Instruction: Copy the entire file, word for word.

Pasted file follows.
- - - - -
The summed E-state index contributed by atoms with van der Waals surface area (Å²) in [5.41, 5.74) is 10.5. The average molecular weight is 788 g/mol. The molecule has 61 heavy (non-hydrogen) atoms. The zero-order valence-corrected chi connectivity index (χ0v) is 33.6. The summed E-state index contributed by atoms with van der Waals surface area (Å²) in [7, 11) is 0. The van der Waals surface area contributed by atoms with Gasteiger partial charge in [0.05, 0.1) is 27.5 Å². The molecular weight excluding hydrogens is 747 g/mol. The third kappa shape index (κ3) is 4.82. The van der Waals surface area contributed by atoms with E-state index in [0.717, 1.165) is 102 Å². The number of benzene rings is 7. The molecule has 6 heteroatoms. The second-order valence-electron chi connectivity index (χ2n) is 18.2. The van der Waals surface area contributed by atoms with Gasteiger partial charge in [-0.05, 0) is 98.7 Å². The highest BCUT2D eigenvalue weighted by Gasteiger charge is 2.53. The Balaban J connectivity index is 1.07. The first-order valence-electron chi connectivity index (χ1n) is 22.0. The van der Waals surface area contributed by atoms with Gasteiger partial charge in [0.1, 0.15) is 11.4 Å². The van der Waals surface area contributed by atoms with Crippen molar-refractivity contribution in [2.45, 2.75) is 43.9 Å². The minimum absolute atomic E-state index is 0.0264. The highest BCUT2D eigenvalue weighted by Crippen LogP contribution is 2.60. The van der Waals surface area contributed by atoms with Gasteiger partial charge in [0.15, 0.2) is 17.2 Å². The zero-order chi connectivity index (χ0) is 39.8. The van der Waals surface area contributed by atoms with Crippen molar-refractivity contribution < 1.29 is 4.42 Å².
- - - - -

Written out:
The summed E-state index contributed by atoms with van der Waals surface area (Å²) in [5.41, 5.74) is 10.5. The average molecular weight is 788 g/mol. The molecule has 61 heavy (non-hydrogen) atoms. The zero-order valence-corrected chi connectivity index (χ0v) is 33.6. The summed E-state index contributed by atoms with van der Waals surface area (Å²) in [7, 11) is 0. The van der Waals surface area contributed by atoms with Gasteiger partial charge in [0.05, 0.1) is 27.5 Å². The molecular weight excluding hydrogens is 747 g/mol. The third kappa shape index (κ3) is 4.82. The van der Waals surface area contributed by atoms with E-state index in [0.717, 1.165) is 102 Å². The number of benzene rings is 7. The molecule has 6 heteroatoms. The second-order valence-electron chi connectivity index (χ2n) is 18.2. The van der Waals surface area contributed by atoms with Gasteiger partial charge in [-0.05, 0) is 98.7 Å². The highest BCUT2D eigenvalue weighted by Gasteiger charge is 2.53. The Balaban J connectivity index is 1.07. The first-order valence-electron chi connectivity index (χ1n) is 22.0. The van der Waals surface area contributed by atoms with Gasteiger partial charge in [0.1, 0.15) is 11.4 Å². The van der Waals surface area contributed by atoms with Crippen molar-refractivity contribution in [2.45, 2.75) is 43.9 Å². The minimum absolute atomic E-state index is 0.0264. The highest BCUT2D eigenvalue weighted by Crippen LogP contribution is 2.60. The van der Waals surface area contributed by atoms with Gasteiger partial charge in [0.15, 0.2) is 17.2 Å². The zero-order chi connectivity index (χ0) is 39.8. The van der Waals surface area contributed by atoms with Crippen molar-refractivity contribution < 1.29 is 4.42 Å².